Matthew Isaac Cohen kindly shared his experience yesterday of attending the final performance of Horatio Blood's Cutouts on Concrete. The month-long event consisted of three productions, all performed at the National Theatre, by the British Stage in Miniature1 (BSiM)
Matthew had this to say:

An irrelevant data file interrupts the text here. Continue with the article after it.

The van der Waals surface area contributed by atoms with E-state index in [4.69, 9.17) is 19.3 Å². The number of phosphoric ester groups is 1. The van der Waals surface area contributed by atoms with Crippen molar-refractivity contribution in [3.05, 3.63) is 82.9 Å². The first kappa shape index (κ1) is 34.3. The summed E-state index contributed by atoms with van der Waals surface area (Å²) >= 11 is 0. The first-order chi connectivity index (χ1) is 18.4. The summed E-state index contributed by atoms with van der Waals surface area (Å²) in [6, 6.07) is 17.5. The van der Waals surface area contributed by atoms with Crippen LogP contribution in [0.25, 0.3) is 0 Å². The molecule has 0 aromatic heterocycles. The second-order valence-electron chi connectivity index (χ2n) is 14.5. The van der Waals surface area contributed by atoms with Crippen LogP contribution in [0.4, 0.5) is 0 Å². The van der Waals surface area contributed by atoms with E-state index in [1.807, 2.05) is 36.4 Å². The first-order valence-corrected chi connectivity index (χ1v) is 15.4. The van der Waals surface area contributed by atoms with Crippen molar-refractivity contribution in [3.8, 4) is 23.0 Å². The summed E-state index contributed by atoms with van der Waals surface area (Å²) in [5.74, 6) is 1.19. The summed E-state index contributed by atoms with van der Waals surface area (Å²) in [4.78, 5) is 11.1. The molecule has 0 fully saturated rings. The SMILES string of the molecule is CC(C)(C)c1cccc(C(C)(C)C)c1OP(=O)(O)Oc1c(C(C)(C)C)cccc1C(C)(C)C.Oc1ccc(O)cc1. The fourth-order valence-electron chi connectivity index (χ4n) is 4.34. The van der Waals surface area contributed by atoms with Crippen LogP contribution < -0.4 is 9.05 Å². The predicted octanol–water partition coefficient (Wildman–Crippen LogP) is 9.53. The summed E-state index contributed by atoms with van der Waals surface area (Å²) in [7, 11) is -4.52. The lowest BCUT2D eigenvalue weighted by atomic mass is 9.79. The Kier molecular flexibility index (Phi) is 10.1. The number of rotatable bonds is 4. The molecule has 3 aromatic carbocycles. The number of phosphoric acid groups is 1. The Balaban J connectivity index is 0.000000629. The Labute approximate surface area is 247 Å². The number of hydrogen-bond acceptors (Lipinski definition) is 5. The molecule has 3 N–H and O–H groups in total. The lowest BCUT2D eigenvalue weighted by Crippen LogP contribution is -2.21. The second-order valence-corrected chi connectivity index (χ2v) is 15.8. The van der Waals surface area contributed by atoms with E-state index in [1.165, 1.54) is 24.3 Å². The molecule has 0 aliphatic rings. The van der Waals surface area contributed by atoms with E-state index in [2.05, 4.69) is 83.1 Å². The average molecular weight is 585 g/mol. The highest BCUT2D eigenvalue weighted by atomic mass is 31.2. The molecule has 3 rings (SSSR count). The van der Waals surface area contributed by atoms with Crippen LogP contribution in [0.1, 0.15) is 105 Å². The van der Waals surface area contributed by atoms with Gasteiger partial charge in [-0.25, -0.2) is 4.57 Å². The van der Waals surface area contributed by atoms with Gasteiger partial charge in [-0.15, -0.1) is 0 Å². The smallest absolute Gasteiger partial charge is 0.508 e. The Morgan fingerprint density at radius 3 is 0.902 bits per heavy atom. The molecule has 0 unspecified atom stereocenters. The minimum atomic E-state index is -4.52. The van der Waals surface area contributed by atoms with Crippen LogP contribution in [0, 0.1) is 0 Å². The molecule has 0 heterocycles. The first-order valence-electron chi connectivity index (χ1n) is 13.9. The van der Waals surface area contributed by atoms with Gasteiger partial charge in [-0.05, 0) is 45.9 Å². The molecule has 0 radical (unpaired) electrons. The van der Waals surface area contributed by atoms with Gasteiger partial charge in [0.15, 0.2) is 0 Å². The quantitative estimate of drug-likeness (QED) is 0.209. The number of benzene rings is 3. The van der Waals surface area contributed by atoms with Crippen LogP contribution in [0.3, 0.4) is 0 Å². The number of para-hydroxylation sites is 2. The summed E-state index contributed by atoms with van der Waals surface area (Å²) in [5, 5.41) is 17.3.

Horatio's outsized Corinthian stage was lit by strong lights from in front (with the glare shielded partially by an umbrella) and a video camera set up right in front. Details of the set and figures (mounted on wooden sliders) magnified brilliantly on to the tower. The core audience (made up of toy theatre followers and the curious) sat on deck chairs on the second floor mezanine and was in good humour throughout this short performance (about 30-40 minutes). We responded ably to the play's rousing patriotism...the play provided a variety of contrasting scenes and effects - a battle at seas, sword fights, the appearance of a ghost, songs and memorable speeches.1 - I can't recommend the essay at this link high enough - an insightful, delightful essay not just on this event, but with insights on toy theatre period. I get a kick out of the references to William West's sketch artists and his quick printing of current theatre productions of the time, as the 'pirate DVDs' of the 19th century, for instance!